- YAML is a DSL for object serialization.
Gherkin is also a DSL – for behavior specification.
Domain-specific languages naturally suit test automation due to the clear difference between test cases and test code. Test cases are procedures that exercise product behavior. Anyone can write a test case. They are dictated or explained in plain language. Test code, however, is the software implementation of test cases. Test code handles function calls, logging, exceptions, and all those other little programming details that help run tests. A test automation DSL separates those concerns: test cases are written in a special language, and the interpreter handles repetitive, low-level details. Some type of extensions can handle product-specific interactions. The purpose of a language is to effectively express intention – and the intention is to test the product.
To truly achieve an optimal solution, however, the DSL and its interpreter must be treated as part of the automation software, just like the test cases and extensions. Remember, a language’s interpreter is just another piece of software. The interpreter is part of the separation of concerns and the single responsibility principle. Concerns that would typically be handled by classes and functions in traditional test code should be moved to the interpreter. For example, the interpreter should automatically log every test case step, rather that forcing the author to write explicit logging statements.
When I worked at NetApp years ago, I implemented a DSL to test platform-level features of our operating system. I called it DS – short for “Design Steps” (from HP ALM) (but also not without an affinity for the Nintendo DS). NetApp’s entire test automation code was developed in Perl at the time, so I implemented the DS interpreter in Perl to reuse existing libraries. DS test cases were typically only a dozen lines long each, and DS expressions could call specially-written Perl modules directly for complete extendability. During the first big release using DS, my team saved countless hours of automation development time as compared to the previous release while delivering a higher number of tests. I also did this before I had ever heard of BDD.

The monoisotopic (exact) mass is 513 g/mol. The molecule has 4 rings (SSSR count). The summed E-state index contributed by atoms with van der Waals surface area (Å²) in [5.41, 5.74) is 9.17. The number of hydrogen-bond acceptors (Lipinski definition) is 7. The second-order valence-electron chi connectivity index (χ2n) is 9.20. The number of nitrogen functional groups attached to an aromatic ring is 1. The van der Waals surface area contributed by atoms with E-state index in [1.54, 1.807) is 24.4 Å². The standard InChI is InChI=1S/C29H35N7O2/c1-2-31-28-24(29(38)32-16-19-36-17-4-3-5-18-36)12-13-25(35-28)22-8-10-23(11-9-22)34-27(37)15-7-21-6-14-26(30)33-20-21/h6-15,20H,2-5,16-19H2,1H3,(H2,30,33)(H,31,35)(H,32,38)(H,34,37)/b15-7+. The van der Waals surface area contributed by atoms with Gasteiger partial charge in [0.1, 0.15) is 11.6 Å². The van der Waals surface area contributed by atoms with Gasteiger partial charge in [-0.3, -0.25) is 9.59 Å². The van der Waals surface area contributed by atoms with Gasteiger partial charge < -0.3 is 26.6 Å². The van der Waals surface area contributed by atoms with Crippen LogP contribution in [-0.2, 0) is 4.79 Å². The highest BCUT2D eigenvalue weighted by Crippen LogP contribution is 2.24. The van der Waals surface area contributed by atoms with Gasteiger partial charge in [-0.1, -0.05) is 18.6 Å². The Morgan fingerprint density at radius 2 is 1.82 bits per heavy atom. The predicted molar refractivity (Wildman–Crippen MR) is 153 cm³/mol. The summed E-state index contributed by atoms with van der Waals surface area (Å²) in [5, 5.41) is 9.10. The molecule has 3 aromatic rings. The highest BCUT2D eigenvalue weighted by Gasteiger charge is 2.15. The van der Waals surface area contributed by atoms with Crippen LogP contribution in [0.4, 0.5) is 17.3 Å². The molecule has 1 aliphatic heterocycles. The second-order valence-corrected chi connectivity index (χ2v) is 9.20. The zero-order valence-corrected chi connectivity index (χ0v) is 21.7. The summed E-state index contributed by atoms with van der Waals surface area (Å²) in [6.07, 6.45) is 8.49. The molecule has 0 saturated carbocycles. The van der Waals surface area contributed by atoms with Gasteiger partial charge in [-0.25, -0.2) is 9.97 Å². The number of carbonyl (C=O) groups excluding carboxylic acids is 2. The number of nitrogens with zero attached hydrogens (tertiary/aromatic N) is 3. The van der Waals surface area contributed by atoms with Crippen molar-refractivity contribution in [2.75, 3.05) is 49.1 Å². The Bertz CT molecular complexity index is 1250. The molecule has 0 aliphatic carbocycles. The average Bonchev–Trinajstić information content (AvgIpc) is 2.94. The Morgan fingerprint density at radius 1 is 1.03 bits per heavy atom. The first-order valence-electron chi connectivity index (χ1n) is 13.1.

Unfortunately, most teams have neither the time to develop their own testing DSL nor the understanding of compiler theory to build it right. And if they were given such a language, they typically limit themselves to the provided implementation instead of taking ownership to extend the language for their needs.
The original Nintendo DS. Fun times!
Who Truly Misunderstands Gherkin?
Enter Gherkin: the world’s first major general-purpose, off-the-shelf language for test automation. It is general enough to cover any case through its plain language steps, yet specific enough to standardize tests. Users don’t need to be compiler theory experts – they just make up their own step names and provide the definition code to execute them. Early BDD projects like JBehave and Cucumber packaged an interpreter as a test framework and delivered it to a testing world still stuck on JUnit. The need for a testing DSL was there, whether or not the BDD folks meant to serve it.
Cucumber-ites frequently bemoan that their framework is misunderstood by the masses. They shudder to see teams using their framework purely for test automation. However, Cucumber effectively lowered the entry barrier for teams to make their own testing DSLs. Kodak did the same thing for film: they made it cheap and standard so anyone could be a photographer. Not everyone who uses a BDD framework misunderstands its purpose: some (like me) just see an alternative value proposition than what is preached by orthodox BDD practitioners. Gherkin fills a need that nobody knew. Its popularity validates that claim.
Benefits Apart from Process
Using a BDD framework adds much value to testing and development even without BDD processes. Below are just a handful of benefits: